Moreover, the government does already regulate healthcare in a way that brocolli is not: For healthcare the seller is required to provide it, whether the consumer can afford it or not. For Broccolli, If you can’t afford it, you have to eat creamed corn (or some other alternative, not sure why I thought of creamed corn…). Because of the seller mandate (doctor, not insurance company), the cost of nonpayment is socialized – and freeriders exist, where they do not in the brocolli market. The individual mandate is a way for government to eliminate the freerider problem, by coercing the public at large to prepay for a service they will by definition consume.
Looking at it in this way, it is actually indescernible from car insurance – IF – everyone were born in cars…(those poor moms…)
i hope you don’t mind too much that i find your logic unpersuasive. I understand that you find it persuasive. I even understand that Beverly finds “it could have been a tax” to be the same as “it is a tax.”
nevertheless I find being required to buy something i don’t want to be more like being required to buy broccoli… for it’s health benefit, don’t you know.
To be honest, I am beginning to think it is more like requiring restaurant owners to serve people they don’t like. And since I was all for that understanding of the constitution, i’d have to work pretty hard to come up with a rationalization for why i find being forced to buy broccoli unconstitutional…. or at least more offensive.
Personally I don’t think you, or I, can find any “logic” that will command the respect of all parties, or even all large minorities. Better not to strain the law into something ugly that can be used against you next time. If “it could be a tax,” then make it a damn tax.
What it is is a way to use the power of government to enrich certain businessmen.
I dont mind, though I am not sure you understood “my logic”:
“nevertheless I find being required to buy something i don’t want to be more like being required to buy broccoli… for it’s health benefit, don’t you know. “
you dont want healthcare? too bad, because if you collapse on the sidewalk it will be thrust upon you. So the issue isn’t whether you want or dont want it, because the system is in place already that you will get it wether you want it or not. The issue is how you will pay for it.
So the use of the product itself (broccoli/ healthcare) is not being legislated, just that you pay for it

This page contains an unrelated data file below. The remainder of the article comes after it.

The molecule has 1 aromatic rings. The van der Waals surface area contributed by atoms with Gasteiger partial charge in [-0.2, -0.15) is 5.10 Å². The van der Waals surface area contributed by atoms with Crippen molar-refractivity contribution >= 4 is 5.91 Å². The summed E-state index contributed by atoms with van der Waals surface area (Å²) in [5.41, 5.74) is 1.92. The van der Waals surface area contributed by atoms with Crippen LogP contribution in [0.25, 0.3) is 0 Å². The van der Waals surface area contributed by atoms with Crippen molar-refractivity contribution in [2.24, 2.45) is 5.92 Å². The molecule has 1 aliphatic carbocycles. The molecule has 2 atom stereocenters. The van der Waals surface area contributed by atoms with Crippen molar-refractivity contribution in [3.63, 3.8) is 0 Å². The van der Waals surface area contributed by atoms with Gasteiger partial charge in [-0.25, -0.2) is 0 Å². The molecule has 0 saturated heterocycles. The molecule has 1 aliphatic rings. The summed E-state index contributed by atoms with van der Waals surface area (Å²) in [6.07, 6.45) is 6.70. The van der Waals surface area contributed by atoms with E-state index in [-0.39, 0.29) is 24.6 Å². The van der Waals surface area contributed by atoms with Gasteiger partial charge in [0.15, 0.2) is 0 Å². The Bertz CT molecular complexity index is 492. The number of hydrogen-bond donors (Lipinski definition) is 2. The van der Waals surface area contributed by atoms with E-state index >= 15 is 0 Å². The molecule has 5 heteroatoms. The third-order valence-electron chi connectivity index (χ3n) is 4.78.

In fact, if you are worried about one day being forced to eat broccoli for its health benefit, your concern should be alleviated with ACA, because now noone else has to pick up the tab for the potential pitfalls of your gluttony, so you are free to eat or not eat anything you want without ‘the man’ looking over your shoulder! JK
Re: the restaurant – Arent ER’s already forced to take patients they dont want (those who cant pay)…to flip the question around, by “your logic”, why is the individual mandate any less consitutional then the mandate that doctors can’t turn away patients in an emergency?
Sammy or Beverly,
Exactly what does the State or Fed currently compel me to buy from a private entity?
Seriously – I know of nothing I’m forced to buy. I am not forced to buy autoinsurance since I’m not forced to own a car. Same with homeowners insurance since 1) I don’t have to own a home and 2) If I owned the home outright I don’t have to insure it (I’m required to insure becuase of a voluntary transaction with my mortgage company who insists).
What am I currently forced to buy from a private entity right now?
So why would it be constitutional for the Feds to do so? And if they can do that why wouldn’t they be able to force me to buy a gym membership (to lower Obamacare costs) or eat broccoli? This is an overreach into our civil liberties that I’m surprised you guts back.
If you want to call it a tax -fine call it a tax. And have the IRS collect it.
Islam will change
Sammy and run,
m.jed is exactly correct on what this allows. And what is amazing is that you can’t see it.
Islam will change
Social Security and Medicare are TAXES. If Obamacare had made this a TAX there would be zero legs to stand on as the IRS would collect it just like it does the rest of the taxes. But that’s not what Obamacare is doing.
I would love to here how you plan to curbe Medicare costs “through politically acceptable means”. Medicare for all is the left’s holy grail of a Federal Goverment controlled and operated single payer system. It wasn’t even proposed by the Democrats or Obama. So its not politically acceptable.